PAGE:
The Whole U aims to celebrate faculty and staff achievement and promote personal interests. With that in mind, we asked Jeffrey Linn to write this guest post about his map of Seattle’s possible future simply because it’s cool and we thought other people might be interested in seeing it. If you’re interested in writing a guest post for The Whole U, please email Margaret at firstname.lastname@example.org.
If there’s one thing I learned as a Boy Scout, it’s that you should pitch your tent on high ground.
I’ve lived in a few places in Seattle, most of which have been on hills or ridges. One was in a valley, just a few hundred feet from the Lake Washington Ship Canal. In every place, I always had the awareness of whether or not I was on high ground. I always felt comfortable with my site when I lived on a hill, but every once in a while I would have a vague uneasiness about living on lower ground near the Ship Canal. My Boy Scout lesson was learned a bit too well.
With this particular neurosis, it made sense that I’d think about the effects of sea level rise on the city and neighborhoods around me. It was something I wondered about occasionally, looking at topographical maps to see how high, in relation to future shore lines, was my house, my office, my friends’ and relatives’ houses. I’d seen a few maps showing the impact of 10 feet of rise in Seattle—certainly significant, but they didn’t show the full result of hundreds or even thousands of years of ice melt.
I was finally inspired to do this project by the San Francisco blogger Burrito Justice, who posts about, among other things, San Francisco history, geography, and burritos. He created a map of San Francisco as it would be with extreme sea level rise. I shamelessly stole his playful approach to mapping future geography, creating names for the new islands and landforms of Seattle that would result from hundreds of feet of inundation. This map is based on real-world information—I created the Seattle sea levels from publicly-available LiDAR data, rendering the rise of the seas in 10-foot increments for the animation, starting at the current shoreline, and ending with the 240-foot level. The Islands of Seattle poster was rendered at 240 feet of rise, which is roughly what would happen if all the world’s ice sheets melted.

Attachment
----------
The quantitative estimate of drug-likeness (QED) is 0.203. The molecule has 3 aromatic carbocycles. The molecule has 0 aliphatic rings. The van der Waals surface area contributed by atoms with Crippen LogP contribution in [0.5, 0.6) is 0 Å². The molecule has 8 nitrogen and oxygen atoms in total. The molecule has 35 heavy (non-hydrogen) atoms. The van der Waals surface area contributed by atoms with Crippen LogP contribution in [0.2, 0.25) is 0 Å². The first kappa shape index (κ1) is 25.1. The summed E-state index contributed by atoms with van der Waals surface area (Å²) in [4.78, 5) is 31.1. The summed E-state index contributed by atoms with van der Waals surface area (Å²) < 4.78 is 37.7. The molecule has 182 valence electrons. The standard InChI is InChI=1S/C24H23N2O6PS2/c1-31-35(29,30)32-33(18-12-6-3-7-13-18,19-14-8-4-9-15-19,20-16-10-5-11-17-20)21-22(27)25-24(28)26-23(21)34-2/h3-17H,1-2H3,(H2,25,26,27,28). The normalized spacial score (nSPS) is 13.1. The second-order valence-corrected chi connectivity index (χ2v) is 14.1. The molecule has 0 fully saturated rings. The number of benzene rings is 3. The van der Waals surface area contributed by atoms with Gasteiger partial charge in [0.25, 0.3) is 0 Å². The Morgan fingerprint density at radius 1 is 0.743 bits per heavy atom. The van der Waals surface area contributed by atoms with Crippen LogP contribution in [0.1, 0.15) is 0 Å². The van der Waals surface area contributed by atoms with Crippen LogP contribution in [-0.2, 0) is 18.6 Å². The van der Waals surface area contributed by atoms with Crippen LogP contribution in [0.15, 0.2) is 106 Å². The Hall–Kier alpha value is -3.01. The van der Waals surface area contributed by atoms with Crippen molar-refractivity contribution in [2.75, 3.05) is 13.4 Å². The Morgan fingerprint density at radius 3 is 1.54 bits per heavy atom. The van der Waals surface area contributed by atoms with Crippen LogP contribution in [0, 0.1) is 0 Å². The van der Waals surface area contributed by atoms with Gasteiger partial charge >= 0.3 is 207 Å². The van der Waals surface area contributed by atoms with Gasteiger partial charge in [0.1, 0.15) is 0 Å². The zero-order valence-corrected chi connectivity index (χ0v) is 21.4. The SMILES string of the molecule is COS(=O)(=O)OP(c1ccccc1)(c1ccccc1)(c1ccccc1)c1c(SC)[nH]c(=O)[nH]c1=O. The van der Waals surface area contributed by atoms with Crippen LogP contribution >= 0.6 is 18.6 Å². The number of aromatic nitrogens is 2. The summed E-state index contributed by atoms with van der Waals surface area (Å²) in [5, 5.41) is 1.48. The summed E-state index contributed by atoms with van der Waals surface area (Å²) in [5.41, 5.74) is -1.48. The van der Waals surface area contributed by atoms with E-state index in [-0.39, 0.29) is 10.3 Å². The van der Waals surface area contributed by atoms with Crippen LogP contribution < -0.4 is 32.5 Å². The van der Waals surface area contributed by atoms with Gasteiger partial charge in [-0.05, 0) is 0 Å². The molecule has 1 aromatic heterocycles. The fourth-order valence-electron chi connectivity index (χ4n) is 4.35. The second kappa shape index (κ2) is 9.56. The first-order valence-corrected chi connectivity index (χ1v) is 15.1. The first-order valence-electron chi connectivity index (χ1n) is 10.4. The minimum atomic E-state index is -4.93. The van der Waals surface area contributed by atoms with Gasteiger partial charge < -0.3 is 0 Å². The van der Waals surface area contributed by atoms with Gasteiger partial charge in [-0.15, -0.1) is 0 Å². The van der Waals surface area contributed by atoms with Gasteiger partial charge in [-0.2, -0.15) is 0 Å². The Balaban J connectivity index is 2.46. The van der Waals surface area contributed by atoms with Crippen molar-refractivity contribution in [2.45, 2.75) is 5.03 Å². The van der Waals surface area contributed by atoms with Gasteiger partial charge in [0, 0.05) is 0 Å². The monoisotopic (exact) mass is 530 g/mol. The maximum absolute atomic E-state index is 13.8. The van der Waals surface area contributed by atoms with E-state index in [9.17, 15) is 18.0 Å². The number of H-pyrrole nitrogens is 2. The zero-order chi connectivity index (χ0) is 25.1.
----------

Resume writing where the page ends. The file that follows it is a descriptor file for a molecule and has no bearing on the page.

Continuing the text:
I don’t know how long it would take for this to happen. One estimate says roughly 5,000 years. If this is accurate, then our descendants living with this level of sea rise would look back on our time in the same way that we might look back on the Early Dynastic Period of Egypt. The time of the pharaohs would be closer to us than the time of the Seattle Archipelago. So, although we should all be very concerned about the effects of climate change, including the resulting sea rise, don’t base your next apartment rental decision on this map.
But you should always pitch your tent on high ground.
Jeffrey Linn is a planner specializing in urban design, sustainable transportation, and geospatial analysis. A dedicated urbanist, walker, and cyclist, Jeffrey is an advocate and designer for Safe Routes to School and Seattle Neighborhood Greenways. He currently works as a Campus Planner at the University of Washington Office of the University Architect. He has a BA in Geography from San Francisco State University and an MLA in Landscape Architecture from the University of Washington.
The Islands of Seattle mapping project is in no way associated with Jeffrey’s role as a planner at the University of Washington.
These maps can also be found at http://spatialities.com/islandsofseattle/
Interested in the future of ice? There’s a free lecture series going on now! Learn more on our event calendar or from the UW Alumi Association.